Carol Mack has lived on the streets of Sacramento, on and off, since she was 13.
She finds shelter in a tent on Ahern and North C streets, near Loaves & Fishes. It's where many of Sacramento's homeless gather during the day and sleep at night.
"It's stressful, we hear people crying, crying out for help from God," Mack said.
Mack says the city's no-camping ordinance is adding to the stress.
"We get camping tickets, I've already got two of them," Mack said.
For over a month, homeless advocates have led a bold and persistent push to end that ban, by camping in front of City Hall.
Their fight continues despite almost a dozen arrests.
"We're fighting for the same cause," said Paula Lomazzi.
Lomazzi is a different kind of homeless advocate. She's a board member at Loaves & Fishes and Safe Ground.
Lomazzi and other advocates are hoping to travel to Seattle with city leaders next month in search of ideas.
"Seattle is certainly on the radar, and we're gonna probably take a trip up there within the next month or so," said City Council Member Jay Schenirer.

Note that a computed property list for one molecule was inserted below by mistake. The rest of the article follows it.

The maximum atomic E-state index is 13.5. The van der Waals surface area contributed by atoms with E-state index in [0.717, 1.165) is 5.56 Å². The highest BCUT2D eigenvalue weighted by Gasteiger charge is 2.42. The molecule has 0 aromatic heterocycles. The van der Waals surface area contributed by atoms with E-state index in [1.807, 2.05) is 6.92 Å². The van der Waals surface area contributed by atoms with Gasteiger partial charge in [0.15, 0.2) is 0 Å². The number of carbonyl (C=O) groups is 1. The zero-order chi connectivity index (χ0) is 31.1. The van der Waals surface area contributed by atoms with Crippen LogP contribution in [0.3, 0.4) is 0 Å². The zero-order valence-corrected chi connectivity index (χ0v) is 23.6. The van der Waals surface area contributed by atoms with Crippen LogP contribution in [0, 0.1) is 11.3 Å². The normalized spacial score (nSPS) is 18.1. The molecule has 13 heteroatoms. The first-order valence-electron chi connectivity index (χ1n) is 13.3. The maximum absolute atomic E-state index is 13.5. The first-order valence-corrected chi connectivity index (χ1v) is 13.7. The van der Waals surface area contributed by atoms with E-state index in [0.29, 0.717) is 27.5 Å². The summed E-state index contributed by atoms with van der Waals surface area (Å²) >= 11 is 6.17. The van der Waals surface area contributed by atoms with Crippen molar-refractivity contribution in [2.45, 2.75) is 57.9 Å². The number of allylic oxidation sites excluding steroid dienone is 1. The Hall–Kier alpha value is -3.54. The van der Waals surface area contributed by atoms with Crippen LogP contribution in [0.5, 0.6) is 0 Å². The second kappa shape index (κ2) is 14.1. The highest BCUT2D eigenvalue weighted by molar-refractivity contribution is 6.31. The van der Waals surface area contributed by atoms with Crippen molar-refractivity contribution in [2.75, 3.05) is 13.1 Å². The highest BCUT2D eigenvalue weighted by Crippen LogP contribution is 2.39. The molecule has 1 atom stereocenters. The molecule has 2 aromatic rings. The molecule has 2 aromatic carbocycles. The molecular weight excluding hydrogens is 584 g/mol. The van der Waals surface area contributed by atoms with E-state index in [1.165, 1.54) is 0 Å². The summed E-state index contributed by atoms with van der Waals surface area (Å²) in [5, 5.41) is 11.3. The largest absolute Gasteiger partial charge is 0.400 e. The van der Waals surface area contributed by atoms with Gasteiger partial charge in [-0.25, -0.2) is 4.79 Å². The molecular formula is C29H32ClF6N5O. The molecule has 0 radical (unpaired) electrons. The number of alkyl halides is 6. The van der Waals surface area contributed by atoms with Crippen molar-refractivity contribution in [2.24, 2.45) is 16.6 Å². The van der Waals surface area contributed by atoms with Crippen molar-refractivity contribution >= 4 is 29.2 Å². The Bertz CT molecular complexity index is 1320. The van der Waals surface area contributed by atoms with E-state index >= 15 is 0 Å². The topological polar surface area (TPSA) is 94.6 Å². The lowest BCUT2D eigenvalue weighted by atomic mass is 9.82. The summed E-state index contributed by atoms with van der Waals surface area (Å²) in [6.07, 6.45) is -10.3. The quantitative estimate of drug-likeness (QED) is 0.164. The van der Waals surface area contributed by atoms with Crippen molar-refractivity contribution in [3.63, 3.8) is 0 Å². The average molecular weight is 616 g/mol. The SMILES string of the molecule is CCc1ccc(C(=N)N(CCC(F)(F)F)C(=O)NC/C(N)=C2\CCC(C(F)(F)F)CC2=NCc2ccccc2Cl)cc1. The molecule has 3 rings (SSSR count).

Schenirer is leading a new effort to fight homelessness in Sacramento.
"The main question is: What's the appropriate city role in working with the homeless population?" Schenirer said.
Activist James Clark is demanding protesters be involved in the search for solutions.
Tuesday he'll start a hunger strike for that cause.
"The hunger strike is going to end only until they put three people from the community just as they have three people from city council to basically be able to debate and understand what's going on in our end," said protester Mohammed Abugannan.
The city is also revisiting the idea of a "Safe Ground" community, a concept that would provide transitional housing for homeless. Schenirer says that would cost $3 million $5 million dollars.